From Japan comes this unusual and designey object: A portable tankless water heater in a rolling-carry-on form factor. Produced by Erif (that's "fire" backwards), a spin-off brand of conventional gas boiler manufacturer Morita Industries, it runs off of two LPG canisters and requires no electrical hook-up, relying on a battery-sparked igniter instead.
My first thought was why, which I'll get to in a moment; while scanning the product's details I became distracted by the innovative engineering.
"The OUTDOOR GAS BOILER has neither a power button nor an ignition switch. All you have to do is push the shower head switch. It detects the flow of water from the tap and ignites automatically, and after 10 to 30 seconds, hot water of 30 ° C to 40 ° C will come out. If you return the switch, the shower will stop and the fire will be extinguished automatically. The only switch attached to the outside of the product body is the dial that switches between HOT and COLD."
Furthermore, the company says the two gas canisters are good for 30 minutes of hot water.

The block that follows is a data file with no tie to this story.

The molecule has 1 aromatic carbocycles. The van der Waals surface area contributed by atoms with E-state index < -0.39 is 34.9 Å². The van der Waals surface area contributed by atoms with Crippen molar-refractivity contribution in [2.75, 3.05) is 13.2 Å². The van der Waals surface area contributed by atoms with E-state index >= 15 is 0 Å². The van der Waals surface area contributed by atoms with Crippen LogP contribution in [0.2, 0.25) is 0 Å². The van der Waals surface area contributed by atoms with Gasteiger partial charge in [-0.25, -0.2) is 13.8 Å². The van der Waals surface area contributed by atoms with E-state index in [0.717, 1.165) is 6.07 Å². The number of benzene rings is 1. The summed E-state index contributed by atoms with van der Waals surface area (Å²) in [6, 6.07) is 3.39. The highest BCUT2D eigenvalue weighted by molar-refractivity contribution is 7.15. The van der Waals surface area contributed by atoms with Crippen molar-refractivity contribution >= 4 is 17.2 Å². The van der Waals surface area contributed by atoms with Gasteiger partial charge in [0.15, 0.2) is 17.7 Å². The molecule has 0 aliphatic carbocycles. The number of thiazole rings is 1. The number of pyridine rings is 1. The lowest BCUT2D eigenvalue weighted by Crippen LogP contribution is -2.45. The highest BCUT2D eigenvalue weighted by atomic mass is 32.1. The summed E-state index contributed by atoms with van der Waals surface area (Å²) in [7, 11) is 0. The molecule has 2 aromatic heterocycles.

That out of the way, what's the actual application? I can see its usefulness for a tiny house, but why does it have wheels and a handle? In this machine-translated video from Erif, Morita Industries CEO Raita Teramoto says that an idea was proposed (he doesn't say by whom) for a backyard dog washing station. As an example of the occasional capriciousness of Japanese manufacturers, the company ran with the idea, devoting considerable engineering expertise to its development and enlisting the services of industrial designer Jin Kuramoto.
Beyond backyard dog-washing, the device could be used for a camping shower--assuming you've got some source of pressurized water; the system needs a minimum of 130 KPa (about 18.9 psi) which the company says "covers the lower limit of Japanese water services."
So long story short, I have no idea why this object was invented, beyond the fact that it's attractive and technologically impressive. The company's self-described philosophy indicates their raison d'être may be purely poetic:
"The idea of ??ERIF is to experience the 'warmth of life.' Products that make full use of cutting-edge technology are convenient and wonderful, but we also want to value the polite way of spending time that takes a little time and the value of that moment. In today's world where everything is changing innovatively, we will continue to make new and calming proposals by re-examining some aspect of life that was commonplace."